I noted with interest the claim that ditching Trident would save the UK £84 billion (The Herald, March 23).

I suspect an argument could emerge along the lines that we need to replace the UK's existing Trident nuclear submarines because, if we do not, thousands of jobs will become redundant. This is an argument which will particularly resonate with BAE, which on a number of occasions has asserted that the capability to design, build and maintain nuclear-powered submarines would be prejudiced if the replacement of the existing Trident submarines did not proceed.

Are we really approaching the stage where a major justification for having new Tridents is preserving jobs? Surely some of the substantial savings which would arise from dropping the project could be utilised in helping to create new jobs and re-training. Other arguments for allocating large sums to nuclear missiles and their delivery systems are that such a deterrent is an intrinsic part of our protection against the uncertainties and hazards of the future and that we need to ensure the UK's vital interests are safeguarded. It would not be illogical for countries such as Iran, North Korea and Israel to advance similar arguments.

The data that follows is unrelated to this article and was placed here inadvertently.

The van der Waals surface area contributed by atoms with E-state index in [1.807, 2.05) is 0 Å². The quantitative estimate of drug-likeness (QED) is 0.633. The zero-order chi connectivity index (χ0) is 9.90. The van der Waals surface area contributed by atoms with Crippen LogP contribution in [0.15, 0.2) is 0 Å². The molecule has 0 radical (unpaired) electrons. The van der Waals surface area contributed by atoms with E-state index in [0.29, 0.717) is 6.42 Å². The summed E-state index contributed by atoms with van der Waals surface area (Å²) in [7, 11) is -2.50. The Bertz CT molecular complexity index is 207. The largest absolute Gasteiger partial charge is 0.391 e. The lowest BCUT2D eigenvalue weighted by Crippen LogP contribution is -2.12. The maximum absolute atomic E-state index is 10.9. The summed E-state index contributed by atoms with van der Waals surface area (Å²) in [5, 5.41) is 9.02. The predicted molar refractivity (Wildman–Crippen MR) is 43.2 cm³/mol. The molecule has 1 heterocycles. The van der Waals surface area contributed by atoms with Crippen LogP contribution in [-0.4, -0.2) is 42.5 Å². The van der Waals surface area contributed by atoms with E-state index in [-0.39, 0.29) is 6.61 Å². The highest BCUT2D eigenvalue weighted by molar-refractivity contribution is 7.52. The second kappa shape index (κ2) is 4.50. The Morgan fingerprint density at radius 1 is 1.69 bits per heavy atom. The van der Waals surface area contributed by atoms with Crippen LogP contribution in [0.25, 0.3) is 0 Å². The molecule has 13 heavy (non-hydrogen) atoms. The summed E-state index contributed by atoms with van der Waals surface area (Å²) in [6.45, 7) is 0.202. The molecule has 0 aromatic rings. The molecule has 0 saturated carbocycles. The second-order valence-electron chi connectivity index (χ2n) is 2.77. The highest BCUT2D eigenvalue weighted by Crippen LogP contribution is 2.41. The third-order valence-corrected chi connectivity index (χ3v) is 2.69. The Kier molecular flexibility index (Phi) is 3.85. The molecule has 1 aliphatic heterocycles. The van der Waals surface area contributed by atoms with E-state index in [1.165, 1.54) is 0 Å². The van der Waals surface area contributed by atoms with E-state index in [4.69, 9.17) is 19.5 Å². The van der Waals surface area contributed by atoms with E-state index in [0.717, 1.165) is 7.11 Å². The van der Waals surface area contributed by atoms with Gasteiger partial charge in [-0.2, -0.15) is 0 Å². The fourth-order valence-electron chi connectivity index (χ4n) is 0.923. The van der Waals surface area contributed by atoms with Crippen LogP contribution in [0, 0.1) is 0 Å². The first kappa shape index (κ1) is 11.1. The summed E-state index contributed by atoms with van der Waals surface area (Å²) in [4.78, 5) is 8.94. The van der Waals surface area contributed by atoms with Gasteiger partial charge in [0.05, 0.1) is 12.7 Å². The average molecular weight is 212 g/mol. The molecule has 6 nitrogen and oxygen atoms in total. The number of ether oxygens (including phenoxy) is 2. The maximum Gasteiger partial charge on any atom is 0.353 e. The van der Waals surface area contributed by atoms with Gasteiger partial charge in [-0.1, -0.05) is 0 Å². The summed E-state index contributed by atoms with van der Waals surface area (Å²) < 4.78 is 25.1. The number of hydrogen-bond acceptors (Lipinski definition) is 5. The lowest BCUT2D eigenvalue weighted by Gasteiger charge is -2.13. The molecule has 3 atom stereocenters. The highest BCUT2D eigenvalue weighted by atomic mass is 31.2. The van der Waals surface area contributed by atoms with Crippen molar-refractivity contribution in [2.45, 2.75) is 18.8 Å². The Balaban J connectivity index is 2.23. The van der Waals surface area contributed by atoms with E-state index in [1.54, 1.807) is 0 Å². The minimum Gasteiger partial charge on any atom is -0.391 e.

What is independent about our deterrent? The missiles are produced and serviced in the US. Whither our independent nuclear deterrent if the UK and the US have a policy fall out? Ernest Bevin, as Foreign Secretary in the post-Second World War Labour Government, is reported to have said in relation to the nuclear bomb: "We have got to have this thing over here whatever it costs. We've got to have the bloody Union Jack on top of it."

For the last 60 years we have been paying a high price for the display of that bunting. I believe the time has come to put aside our delusions of grandeur and realise our limitations. Like anyone else on the verge of impecuniosity we should be allocating our limited funds to our most pressing needs. There are other countries of substance which, while acting in their national interests, have not expended much of their available wealth on such weaponry. They appear to have coped admirably.

Ian W Thomson,

38 Kirkintilloch Road, Lenzie.